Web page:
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Title: Is the dark-matter halo spin a predictor of galaxy spin and size?

Abstract

ABSTRACT The similarity between the distributions of spins for galaxies (λgal) and for dark-matter haloes (λhalo), indicated both by simulations and observations, is naively interpreted as a one-to-one correlation between the spins of a galaxy and its host halo. This is used to predict galaxy sizes in semi-analytic models via Re ≃ fjλhaloRvir, where Re is the half-mass radius of the galaxy, fj is the angular momentum retention factor, and Rvir is the halo radius. Using two suites of zoom-in cosmological simulations, we find that λgal and the λhalo of its host halo are in fact barely correlated, especially at z ≥ 1, in line with previous indications. Since the spins of baryons and dark matter are correlated at accretion into Rvir, the null correlation in the end reflects an anticorrelation between fj and λhalo, which can arise from mergers and a ‘wet compaction’ phase that many high-redshift galaxies undergo. It may also reflect that unrepresentative small fractions of baryons are tapped to the galaxies. The galaxy spin is better correlated with the spin of the inner halo, but this largely reflects the effect of the baryons on the halo. While λhalo is not a useful predictor for Re, ourmore » simulations reproduce a general relation of the form of Re = ARvir, in agreement with observational estimates. We find that the relation becomes tighter with A = 0.02(c/10)−0.7, where c is the halo concentration, which in turn introduces a dependence on mass and redshift.« less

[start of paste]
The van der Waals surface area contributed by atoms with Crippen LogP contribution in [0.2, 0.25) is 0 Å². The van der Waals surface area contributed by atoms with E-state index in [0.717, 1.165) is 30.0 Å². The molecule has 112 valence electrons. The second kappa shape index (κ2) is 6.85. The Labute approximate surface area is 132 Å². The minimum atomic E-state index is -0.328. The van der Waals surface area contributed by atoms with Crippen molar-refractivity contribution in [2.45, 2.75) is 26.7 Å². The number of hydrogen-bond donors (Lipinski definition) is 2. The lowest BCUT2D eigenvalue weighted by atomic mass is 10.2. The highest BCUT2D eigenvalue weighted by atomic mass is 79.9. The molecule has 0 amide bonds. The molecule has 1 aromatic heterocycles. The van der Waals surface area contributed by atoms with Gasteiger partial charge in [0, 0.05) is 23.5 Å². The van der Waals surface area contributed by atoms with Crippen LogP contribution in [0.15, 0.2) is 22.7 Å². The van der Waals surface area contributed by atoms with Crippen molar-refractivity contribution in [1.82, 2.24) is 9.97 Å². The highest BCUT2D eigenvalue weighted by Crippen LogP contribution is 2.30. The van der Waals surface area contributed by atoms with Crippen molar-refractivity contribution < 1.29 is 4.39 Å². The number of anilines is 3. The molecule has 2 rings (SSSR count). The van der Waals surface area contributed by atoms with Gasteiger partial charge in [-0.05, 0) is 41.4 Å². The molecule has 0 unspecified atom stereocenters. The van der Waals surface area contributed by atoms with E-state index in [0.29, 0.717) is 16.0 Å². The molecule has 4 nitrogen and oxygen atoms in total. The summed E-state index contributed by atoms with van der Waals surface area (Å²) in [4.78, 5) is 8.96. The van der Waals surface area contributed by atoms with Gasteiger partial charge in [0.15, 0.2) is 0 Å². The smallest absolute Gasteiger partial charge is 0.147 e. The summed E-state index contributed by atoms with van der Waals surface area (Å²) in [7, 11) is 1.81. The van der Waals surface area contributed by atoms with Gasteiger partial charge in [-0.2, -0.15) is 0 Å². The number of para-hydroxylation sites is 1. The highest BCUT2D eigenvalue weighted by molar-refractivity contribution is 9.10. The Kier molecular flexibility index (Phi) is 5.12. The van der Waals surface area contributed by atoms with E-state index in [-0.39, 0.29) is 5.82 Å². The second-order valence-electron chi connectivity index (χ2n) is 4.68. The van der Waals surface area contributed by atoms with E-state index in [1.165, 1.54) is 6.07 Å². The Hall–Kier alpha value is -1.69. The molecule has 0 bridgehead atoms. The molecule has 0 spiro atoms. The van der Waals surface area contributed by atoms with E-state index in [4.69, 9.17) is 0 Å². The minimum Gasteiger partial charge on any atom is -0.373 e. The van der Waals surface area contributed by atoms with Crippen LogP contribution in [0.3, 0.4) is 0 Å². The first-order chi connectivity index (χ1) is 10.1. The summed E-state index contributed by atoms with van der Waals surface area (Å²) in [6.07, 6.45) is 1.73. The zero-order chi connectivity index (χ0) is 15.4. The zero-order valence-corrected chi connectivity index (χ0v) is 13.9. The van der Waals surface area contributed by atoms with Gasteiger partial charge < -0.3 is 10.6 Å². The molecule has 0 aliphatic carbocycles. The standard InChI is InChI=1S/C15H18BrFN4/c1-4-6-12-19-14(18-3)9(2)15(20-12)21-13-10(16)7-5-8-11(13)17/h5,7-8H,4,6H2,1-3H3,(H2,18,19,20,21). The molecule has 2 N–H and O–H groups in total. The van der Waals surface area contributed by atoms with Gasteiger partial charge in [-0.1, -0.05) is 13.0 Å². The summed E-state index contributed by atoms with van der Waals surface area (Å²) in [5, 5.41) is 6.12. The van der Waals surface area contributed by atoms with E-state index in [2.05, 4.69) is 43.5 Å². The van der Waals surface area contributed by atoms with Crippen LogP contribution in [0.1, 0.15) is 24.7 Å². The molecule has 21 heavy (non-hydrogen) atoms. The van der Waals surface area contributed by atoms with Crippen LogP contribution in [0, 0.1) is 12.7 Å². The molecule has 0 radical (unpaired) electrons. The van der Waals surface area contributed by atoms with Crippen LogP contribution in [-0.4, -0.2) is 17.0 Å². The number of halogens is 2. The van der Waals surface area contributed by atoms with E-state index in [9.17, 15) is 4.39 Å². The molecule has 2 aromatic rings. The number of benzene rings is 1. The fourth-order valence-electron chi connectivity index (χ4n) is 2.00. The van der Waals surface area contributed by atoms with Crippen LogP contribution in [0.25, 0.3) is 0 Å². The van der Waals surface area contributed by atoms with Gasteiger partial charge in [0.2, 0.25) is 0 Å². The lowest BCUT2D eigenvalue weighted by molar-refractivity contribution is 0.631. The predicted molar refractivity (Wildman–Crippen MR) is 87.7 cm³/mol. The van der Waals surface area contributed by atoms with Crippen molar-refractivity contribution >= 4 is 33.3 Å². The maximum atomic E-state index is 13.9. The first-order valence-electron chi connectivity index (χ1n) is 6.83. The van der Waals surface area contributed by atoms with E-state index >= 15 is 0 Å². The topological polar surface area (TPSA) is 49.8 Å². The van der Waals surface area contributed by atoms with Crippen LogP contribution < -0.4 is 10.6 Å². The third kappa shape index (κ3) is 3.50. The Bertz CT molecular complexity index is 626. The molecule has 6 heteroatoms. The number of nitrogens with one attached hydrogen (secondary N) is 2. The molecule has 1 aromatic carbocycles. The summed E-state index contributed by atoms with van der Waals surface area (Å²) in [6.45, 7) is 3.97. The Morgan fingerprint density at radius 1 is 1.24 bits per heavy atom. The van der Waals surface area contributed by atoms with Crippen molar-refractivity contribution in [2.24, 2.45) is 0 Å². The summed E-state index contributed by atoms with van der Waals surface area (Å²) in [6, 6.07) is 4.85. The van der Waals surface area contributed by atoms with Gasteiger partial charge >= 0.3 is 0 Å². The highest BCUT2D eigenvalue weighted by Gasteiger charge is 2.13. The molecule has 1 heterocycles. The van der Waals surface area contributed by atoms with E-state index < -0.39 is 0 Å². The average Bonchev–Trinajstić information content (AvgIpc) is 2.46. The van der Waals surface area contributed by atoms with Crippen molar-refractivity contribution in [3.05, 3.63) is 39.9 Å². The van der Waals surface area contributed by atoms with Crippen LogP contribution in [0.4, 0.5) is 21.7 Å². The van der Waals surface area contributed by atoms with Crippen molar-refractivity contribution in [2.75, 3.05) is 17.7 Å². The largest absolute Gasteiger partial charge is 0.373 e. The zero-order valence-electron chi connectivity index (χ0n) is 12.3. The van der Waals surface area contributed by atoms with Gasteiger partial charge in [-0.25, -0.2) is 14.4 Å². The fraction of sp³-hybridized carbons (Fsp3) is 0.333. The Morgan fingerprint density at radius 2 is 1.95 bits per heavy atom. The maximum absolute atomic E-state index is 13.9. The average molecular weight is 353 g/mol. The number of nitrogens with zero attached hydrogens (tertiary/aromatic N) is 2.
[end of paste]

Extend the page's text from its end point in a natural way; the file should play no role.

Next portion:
Authors:
ORCiD logo [1];  [2];  [1];  [1];  [3];  [4];  [5];  [6]; ORCiD logo [7]; ORCiD logo [8];  [9]
  1. Center for Astrophysics and Planetary Science, Racah Institute of Physics, The Hebrew University, Jerusalem 91904, Israel
  2. Center for Astrophysics and Planetary Science, Racah Institute of Physics, The Hebrew University, Jerusalem 91904, Israel, SCIPP, University of California, Santa Cruz, CA 95064, USA
  3. Institut für Theoretische Astrophysik, Zentrum für Astronomie, Universität Heidelberg, Albert-Ueberle-Str 2, D-69120 Heidelberg, Germany
  4. Department of Physics, University of California, Santa Cruz, CA 95064, USA
  5. Department of Astronomy, University of California, Santa Cruz, CA 95064, USA
  6. New York University Abu Dhabi, PO Box 129188, Abu Dhabi, United Arab Emirates, Max Planck Institute für Astronomie, Königstuhl 17, D-69117 Heidelberg, Germany
  7. New York University Abu Dhabi, PO Box 129188, Abu Dhabi, United Arab Emirates
  8. Center for Computational Astrophysics, Flatiron Institute, 162 Fifth Avenue, New York, NY 10010, USA, Columbia Astrophysics Laboratory, Columbia University, 550 West 120th Street, New York, NY 10027, USA
  9. Center for Computational Astrophysics, Flatiron Institute, 162 Fifth Avenue, New York, NY 10010, USA, Department of Physics and Astronomy, Rutgers, The State University of New Jersey, 136 Frelinghuysen Rd, Piscataway, NJ 08854, USA
Publication Date:
Sponsoring Org.:
USDOE
OSTI Identifier:
1564358
Resource Type:
Published Article
Journal Name:
Monthly Notices of the Royal Astronomical Society
Additional Journal Information: